Loneliness also serves as a life signal to indicate you’re in search of something. It’s when we’re in the midst of solitude that answers come from true soul searching.

Remember, there is more to life than what you’re feeling.

3. Realize Loneliness Helps You Face the Truth

Being in the constant company of others, although comforting sometimes, can often serve as a distraction when we need to face the reality of a situation.

Solitude cuts straight to the chase and forces you to deal with the problem at hand. See it as a blessing that can serve as a catalyst to set things right!

4. Be Aware That You Have More Control Than You Think

Typically, when we see ourselves as being lost or lonely, it gives us an excuse to view everything we come in contact with in a negative light. It lends itself to putting ourselves in the victim mode, when the truth of the matter is that you choose your attitude in every situation.

No one can force a feeling upon you! It is YOU who has the ultimate say as to how you choose to react: How to Control Your Thoughts and Be the Master of Your Mind

5. Embrace the Freedom That the Feeling of Being Alone Can Offer

Instead of wallowing in self pity, which many are prone to do because of loneliness, try looking at your circumstance as a new-found freedom.

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Most people are in constant need of approval of their viewpoints. Try enjoying the fact that  you don’t need everyone you care about to support your decisions.

6. Acknowledge the Person You Are Now

Perhaps you feel a sense of loneliness and confusion because your life circumstances have taken you away from the persona that others know to be you.

Perhaps the new you differs radically from the old. Realize that life is about change and how we react to that change. It’s okay that you’re not who you used to be.

Take a look at this article and learn to accept your imperfect self: Accept Yourself (Flaws and All): 7 Benefits of Being Vulnerable

7. Keep Striving to Do Your Best

Often those who are feeling isolated and unto themselves will develop a defeatist attitude. They’ll do substandard work because their self esteem is low and they don’t care.

Never let this feeling take away your sense of worth! Do your best always and when you come through this dark time, others will admire how you stayed determined in spite of the obstacles you had to overcome.

And to live your best life, you must do this ONE thing: step out of your comfort zone.

8. Don’t Forget That Time Is Precious

When we’re lost in a sea of loneliness and depression, it’s all too easy to reflect on regrets of past life events. This does nothing but feed negativity and perpetuate the situation.

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Instead of falling prey to this common pitfall, put one foot in front of the other and acknowledge every positive step you take. By doing this, you can celebrate the struggles you overcome at the end of the day.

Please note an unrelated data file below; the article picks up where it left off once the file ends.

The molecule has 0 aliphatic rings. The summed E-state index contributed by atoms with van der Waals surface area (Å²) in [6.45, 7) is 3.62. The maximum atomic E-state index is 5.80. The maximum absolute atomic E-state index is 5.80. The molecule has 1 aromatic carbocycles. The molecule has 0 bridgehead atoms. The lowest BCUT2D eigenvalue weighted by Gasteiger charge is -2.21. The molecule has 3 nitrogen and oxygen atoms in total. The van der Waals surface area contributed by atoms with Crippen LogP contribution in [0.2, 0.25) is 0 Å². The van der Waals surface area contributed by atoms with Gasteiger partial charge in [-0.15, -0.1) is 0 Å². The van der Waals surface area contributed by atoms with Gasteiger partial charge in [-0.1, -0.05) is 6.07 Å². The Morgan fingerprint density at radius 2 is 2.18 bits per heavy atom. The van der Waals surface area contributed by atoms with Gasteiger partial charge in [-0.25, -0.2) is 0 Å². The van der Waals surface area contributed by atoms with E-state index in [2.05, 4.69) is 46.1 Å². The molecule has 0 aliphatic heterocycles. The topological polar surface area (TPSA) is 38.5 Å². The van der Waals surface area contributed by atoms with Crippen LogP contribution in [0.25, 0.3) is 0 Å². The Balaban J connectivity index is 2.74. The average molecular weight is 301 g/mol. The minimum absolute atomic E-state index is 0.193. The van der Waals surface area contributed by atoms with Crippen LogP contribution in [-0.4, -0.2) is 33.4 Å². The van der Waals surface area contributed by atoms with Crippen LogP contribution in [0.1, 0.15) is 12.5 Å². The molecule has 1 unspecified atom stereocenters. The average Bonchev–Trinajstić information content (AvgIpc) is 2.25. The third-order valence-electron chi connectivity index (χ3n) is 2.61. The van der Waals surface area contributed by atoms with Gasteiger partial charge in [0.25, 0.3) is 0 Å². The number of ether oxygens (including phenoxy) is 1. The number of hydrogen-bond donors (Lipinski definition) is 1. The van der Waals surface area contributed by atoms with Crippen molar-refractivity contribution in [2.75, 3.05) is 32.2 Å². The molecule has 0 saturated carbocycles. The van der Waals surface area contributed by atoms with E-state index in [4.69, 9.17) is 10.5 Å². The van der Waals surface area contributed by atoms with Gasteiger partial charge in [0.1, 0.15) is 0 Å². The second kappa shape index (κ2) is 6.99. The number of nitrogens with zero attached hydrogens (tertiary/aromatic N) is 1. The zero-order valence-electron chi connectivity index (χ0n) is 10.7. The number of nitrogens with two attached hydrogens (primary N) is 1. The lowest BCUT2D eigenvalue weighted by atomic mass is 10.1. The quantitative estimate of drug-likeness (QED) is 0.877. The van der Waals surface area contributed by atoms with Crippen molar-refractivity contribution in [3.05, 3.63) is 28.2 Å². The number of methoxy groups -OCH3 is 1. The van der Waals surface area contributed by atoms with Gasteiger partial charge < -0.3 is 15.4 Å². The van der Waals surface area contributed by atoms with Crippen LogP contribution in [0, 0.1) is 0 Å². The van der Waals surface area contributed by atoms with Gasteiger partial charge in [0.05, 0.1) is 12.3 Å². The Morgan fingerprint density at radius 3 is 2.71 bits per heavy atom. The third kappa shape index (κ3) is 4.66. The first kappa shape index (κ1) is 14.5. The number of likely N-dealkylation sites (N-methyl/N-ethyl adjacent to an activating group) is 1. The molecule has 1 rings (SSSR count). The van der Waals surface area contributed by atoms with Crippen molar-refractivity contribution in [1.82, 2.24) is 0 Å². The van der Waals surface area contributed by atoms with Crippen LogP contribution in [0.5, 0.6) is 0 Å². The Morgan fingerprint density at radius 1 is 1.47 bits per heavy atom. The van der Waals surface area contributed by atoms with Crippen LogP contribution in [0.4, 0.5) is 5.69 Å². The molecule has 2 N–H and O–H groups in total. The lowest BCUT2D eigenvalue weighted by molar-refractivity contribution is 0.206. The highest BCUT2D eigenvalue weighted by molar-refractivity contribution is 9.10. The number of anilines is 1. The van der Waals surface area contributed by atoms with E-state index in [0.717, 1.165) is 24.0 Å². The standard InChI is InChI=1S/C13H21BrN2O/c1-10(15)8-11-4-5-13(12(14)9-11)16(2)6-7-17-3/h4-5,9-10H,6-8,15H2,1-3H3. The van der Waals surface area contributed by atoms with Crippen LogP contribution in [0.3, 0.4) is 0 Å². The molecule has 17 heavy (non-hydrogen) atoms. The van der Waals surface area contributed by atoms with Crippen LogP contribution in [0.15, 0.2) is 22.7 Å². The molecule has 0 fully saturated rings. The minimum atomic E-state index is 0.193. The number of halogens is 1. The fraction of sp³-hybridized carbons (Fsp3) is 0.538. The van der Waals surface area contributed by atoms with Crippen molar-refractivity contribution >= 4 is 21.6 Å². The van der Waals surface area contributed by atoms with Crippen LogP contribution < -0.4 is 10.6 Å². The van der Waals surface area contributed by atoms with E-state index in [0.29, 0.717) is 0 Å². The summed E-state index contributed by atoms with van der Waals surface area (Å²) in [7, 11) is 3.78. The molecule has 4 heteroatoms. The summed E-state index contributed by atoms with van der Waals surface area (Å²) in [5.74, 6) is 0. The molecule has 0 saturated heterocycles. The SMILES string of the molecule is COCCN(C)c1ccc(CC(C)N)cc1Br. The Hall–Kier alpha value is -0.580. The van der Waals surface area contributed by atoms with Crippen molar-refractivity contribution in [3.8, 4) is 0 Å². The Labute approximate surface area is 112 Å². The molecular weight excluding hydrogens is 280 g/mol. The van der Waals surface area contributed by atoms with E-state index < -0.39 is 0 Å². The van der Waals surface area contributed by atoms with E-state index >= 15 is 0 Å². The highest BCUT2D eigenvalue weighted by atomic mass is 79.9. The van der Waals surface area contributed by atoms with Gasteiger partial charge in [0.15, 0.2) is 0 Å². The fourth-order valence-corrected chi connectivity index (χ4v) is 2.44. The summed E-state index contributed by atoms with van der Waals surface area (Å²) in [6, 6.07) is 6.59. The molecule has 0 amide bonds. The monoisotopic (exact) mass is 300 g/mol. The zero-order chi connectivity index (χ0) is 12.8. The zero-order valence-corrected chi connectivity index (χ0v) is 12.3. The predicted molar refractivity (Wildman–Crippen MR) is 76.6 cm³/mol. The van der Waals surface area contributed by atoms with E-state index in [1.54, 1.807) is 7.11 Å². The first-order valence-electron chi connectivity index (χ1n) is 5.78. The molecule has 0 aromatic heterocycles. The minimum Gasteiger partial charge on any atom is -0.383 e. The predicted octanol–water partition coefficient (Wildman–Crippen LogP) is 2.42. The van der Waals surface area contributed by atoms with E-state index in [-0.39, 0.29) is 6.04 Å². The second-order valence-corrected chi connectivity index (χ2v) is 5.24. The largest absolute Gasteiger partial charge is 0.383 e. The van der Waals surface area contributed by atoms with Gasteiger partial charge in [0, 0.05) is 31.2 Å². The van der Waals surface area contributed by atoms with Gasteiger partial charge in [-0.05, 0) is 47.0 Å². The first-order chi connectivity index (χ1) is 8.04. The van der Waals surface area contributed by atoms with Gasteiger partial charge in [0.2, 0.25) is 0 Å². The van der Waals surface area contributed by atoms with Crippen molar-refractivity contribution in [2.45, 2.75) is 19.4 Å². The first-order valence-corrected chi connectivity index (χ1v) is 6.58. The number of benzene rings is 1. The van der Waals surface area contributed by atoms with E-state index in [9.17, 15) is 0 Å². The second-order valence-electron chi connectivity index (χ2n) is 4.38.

9. Remember, Things Happen for a Reason

Every circumstance we encounter in our life is designed to teach us and that lesson is in turn passed on to others.

Sometimes we’re fortunate enough to figure out the lesson to be learned, while other times, we simply need to have faith that if the lesson wasn’t meant directly for us to learn from, how we handled it was observed by someone who needed to learn.

Your solitude and feeling of lost, in this instance, although painful possibly, may be teaching someone else.

10. Journal During This Time

Record your thoughts when you’re at the height of loneliness and feeling lost. You’ll be amazed when you reflect back at how you viewed things at the time and how far you’ve come later.

This time (if recorded) can give you a keen insight into who you are and what makes you feel the way you feel.

11. Remember You Aren’t the First to Feel This Way

It’s quite common to feel as if we’re alone and no one else has ever felt this way before. We think this because at the time of our distress, we’re silently observing others around us who are seemingly fine in every way.

The truth is, we can’t possibly know the struggles of those around us unless they elect to share them. We ALL have known this pain!

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Try confiding in someone you trust and ask them how they deal with these feelings when they experienced it. You may be surprised at what you learn.

12. Ask for Help If the Problem Persists

The feeling of being lost and lonely is common to everyone, but typically it will last for a relatively short period of time.

Most people will confess to, at one time or another, being in a “funk.” But if the problem persists longer than you feel it should, don’t ignore it.

When your ability to reason and consider things rationally becomes impaired, do not poo poo the problem away and think it isn’t worthy of attention. Seek medical help.

Afraid to ask for help? Here’s how to change your outlook to aim high!

Final Thoughts

Loneliness and a sense of feeling lost can in many ways be extremely painful and difficult to deal with at best. However, these feelings can also serve as a catalyst for change in our lives if we acknowledge them and act.

Above anything, cherish your mental well being and don’t underestimate its worth. Seek professional guidance if you’re unable to distinguish between a sense of freedom for yourself and a sense of despair.

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Featured photo credit: Andrew Neel via unsplash.com